Hello, hello! It’s been a while right?!
I took a little unannounced mental health break from blogging (and largely from social media) to help me adjust to the big move home and after being home for over a month, I think I’m ready to get back to it!
I wanted to write a quick update to keep you guys informed, to poke my toe back into the pool of writing and to process a little bit of what’s been going on. Writing has always been a space for me, like a physical space I can occupy and fill with my own thoughts and imagination. It’s a space that I haven’t visited for a while, but I’ve been longing for every day.
As I’m writing this, I can already feel that warmth, starting at my fingers and seeping through my body; the comfy, fuzzy warmth of home. Alongside the warmth, is a static-y buzz, like a low-key electric shock. Coming back to writing has me feeling comforted and motivated at the same time.
So, what’s been going on? Putting it simply, a lot!
I’m not going to beat around the bush, it’s been tricky. I had a lot of emotions before leaving Japan and a lot of them are still here as I try to adjust to life back in the UK.
It’s no exaggeration to say that I left Japan in a bit of a tizz. For obvious reasons, my original flight was cancelled and I was offered another flight, the last flight available for the foreseeable future. It was leaving in less than 24 hours of me being told. This meant that I had to squish three days’ worth of preparation and fare-welling into what remained of just the one day.
People that I had dedicated a whole day to say goodbye to were crammed into an hour or two and it really didn’t do them justice for all of their kindness to me during my stay. On top of this, the Kuma area where I lived was still grappling to recover from the floods and landslides that had crippled it a few weeks prior. My emotional goodbyes felt a lot heavier than they would have been and my balance of bitter and sweet seemed off.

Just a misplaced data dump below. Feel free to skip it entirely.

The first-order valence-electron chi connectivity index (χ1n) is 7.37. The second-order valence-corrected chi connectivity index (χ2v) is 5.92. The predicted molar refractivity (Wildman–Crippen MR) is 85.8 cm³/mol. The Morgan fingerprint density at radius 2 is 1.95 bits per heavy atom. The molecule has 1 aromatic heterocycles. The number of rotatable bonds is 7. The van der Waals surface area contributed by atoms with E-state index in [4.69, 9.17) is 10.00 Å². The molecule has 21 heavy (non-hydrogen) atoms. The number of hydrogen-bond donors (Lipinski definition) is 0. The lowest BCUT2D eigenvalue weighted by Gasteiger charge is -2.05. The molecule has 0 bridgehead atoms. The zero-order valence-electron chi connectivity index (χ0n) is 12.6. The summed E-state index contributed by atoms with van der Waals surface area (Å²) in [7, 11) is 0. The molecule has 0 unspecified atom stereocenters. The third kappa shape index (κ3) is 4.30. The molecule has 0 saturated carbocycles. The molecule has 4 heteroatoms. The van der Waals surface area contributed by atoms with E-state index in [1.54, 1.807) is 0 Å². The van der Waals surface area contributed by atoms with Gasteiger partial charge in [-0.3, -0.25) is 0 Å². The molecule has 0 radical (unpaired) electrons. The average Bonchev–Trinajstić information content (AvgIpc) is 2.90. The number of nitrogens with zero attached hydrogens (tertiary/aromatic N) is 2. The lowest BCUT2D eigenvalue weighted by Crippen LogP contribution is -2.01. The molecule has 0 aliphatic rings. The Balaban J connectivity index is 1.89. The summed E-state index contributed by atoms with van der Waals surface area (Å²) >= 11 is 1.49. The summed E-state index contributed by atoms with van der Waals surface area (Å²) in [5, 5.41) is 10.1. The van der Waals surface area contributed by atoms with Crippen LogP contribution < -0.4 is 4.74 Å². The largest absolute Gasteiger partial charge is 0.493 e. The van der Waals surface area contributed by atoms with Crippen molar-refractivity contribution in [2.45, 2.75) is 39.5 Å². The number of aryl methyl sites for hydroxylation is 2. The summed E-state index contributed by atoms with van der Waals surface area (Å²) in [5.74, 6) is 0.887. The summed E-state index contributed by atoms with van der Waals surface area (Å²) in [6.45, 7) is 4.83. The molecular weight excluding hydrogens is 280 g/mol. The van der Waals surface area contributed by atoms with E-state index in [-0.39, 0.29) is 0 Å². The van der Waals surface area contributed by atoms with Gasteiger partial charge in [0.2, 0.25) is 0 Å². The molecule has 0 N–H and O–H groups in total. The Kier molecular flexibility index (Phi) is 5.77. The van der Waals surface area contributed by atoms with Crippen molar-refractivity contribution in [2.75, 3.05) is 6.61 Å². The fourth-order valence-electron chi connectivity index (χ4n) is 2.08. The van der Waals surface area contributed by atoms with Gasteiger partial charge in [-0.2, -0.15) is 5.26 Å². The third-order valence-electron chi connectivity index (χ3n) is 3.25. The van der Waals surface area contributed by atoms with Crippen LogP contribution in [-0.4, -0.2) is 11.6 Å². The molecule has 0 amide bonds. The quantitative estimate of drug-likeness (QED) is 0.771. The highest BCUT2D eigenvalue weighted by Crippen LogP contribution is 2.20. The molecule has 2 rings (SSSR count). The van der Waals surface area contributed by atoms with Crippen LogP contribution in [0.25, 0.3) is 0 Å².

I think a bit of an emotional shield went up at that point.
I could feel myself numbing as a way to cope with everything that was happening and, honestly, I think that numbness is what I’ve been struggling to shift ever since. Maybe even the struggles I’ve been having is all that emotion flooding back?
As my flight home descended and I looked on London, the apparent epicentre of Britishness (I’m a Northern girl all the way so apologies for my biased tone), I was definitely conflicted. London has never been a familiar place to me but the brickwork of the terraced houses and the overcast greyness was something I recognised straight away. Another thing I noticed was how flat the land of London is compared to the mountainous, green Kyushu.
I stood in line after line at the airport, filled in my COVID-19 forms, got my bags and stepped out of the arrivals gate to see my sister and mum. It was like no time had passed as we clumsily hugged, bundled my bags into the car and clambered our way through London traffic.
I was happy to see them, but there were a lot of things weighing me down. Someone I care a lot about didn’t call to welcome me home, some friends didn’t realise I was back and one friend had decided before I’d returned that we could no longer be friends. Meanwhile I knew those people I cared about in Japan were struggling.
After half an hour of driving we arrived at a hotel. The people there were strangers, the food portions were big and I felt out-of-sorts, but still trying to stay positive. The next day, when we got home-home (to the familiar North) the alienation faded, but was replaced with the undeniable lack of my dad.
Overall, I felt deflated.
This deflated feeling carried on for longer than I expected and it started to worry me.